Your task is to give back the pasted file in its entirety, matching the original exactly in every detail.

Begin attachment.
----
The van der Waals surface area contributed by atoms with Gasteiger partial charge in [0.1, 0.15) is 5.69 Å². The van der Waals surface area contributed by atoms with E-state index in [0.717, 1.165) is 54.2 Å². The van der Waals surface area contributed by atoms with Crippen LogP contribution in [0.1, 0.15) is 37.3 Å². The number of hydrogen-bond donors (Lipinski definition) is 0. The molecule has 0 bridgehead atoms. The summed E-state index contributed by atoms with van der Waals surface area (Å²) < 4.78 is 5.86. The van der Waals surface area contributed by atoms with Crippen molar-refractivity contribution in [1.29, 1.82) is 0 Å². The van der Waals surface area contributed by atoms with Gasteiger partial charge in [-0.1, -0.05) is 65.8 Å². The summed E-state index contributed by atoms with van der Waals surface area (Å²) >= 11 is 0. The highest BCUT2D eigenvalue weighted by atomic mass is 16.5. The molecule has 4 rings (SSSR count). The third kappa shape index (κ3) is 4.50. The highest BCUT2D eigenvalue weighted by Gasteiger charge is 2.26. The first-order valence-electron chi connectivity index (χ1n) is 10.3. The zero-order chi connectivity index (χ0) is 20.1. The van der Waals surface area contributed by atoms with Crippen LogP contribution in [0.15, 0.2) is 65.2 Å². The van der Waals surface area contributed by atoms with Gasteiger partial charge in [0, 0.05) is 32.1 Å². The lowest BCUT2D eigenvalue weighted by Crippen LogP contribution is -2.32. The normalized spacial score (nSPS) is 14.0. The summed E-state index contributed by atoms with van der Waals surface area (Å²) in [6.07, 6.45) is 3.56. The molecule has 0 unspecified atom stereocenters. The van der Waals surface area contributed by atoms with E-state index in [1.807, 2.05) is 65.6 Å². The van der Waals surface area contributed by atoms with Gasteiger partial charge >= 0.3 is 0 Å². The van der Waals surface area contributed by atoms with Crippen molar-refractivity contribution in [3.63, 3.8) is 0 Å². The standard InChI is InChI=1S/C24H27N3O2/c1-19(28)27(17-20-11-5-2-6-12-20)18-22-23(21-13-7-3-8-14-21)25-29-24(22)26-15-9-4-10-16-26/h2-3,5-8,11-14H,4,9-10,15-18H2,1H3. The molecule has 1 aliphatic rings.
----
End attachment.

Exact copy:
The van der Waals surface area contributed by atoms with Gasteiger partial charge in [0.1, 0.15) is 5.69 Å². The van der Waals surface area contributed by atoms with E-state index in [0.717, 1.165) is 54.2 Å². The van der Waals surface area contributed by atoms with Crippen LogP contribution in [0.1, 0.15) is 37.3 Å². The number of hydrogen-bond donors (Lipinski definition) is 0. The molecule has 0 bridgehead atoms. The summed E-state index contributed by atoms with van der Waals surface area (Å²) < 4.78 is 5.86. The van der Waals surface area contributed by atoms with Crippen molar-refractivity contribution in [1.29, 1.82) is 0 Å². The van der Waals surface area contributed by atoms with Gasteiger partial charge in [-0.1, -0.05) is 65.8 Å². The summed E-state index contributed by atoms with van der Waals surface area (Å²) >= 11 is 0. The highest BCUT2D eigenvalue weighted by atomic mass is 16.5. The molecule has 4 rings (SSSR count). The third kappa shape index (κ3) is 4.50. The highest BCUT2D eigenvalue weighted by Gasteiger charge is 2.26. The first-order valence-electron chi connectivity index (χ1n) is 10.3. The zero-order chi connectivity index (χ0) is 20.1. The van der Waals surface area contributed by atoms with Crippen LogP contribution in [0.15, 0.2) is 65.2 Å². The van der Waals surface area contributed by atoms with Gasteiger partial charge in [0, 0.05) is 32.1 Å². The lowest BCUT2D eigenvalue weighted by Crippen LogP contribution is -2.32. The normalized spacial score (nSPS) is 14.0. The summed E-state index contributed by atoms with van der Waals surface area (Å²) in [6.07, 6.45) is 3.56. The molecule has 0 unspecified atom stereocenters. The van der Waals surface area contributed by atoms with E-state index in [1.807, 2.05) is 65.6 Å². The van der Waals surface area contributed by atoms with Gasteiger partial charge >= 0.3 is 0 Å². The van der Waals surface area contributed by atoms with Crippen molar-refractivity contribution in [3.63, 3.8) is 0 Å². The standard InChI is InChI=1S/C24H27N3O2/c1-19(28)27(17-20-11-5-2-6-12-20)18-22-23(21-13-7-3-8-14-21)25-29-24(22)26-15-9-4-10-16-26/h2-3,5-8,11-14H,4,9-10,15-18H2,1H3. The molecule has 1 aliphatic rings.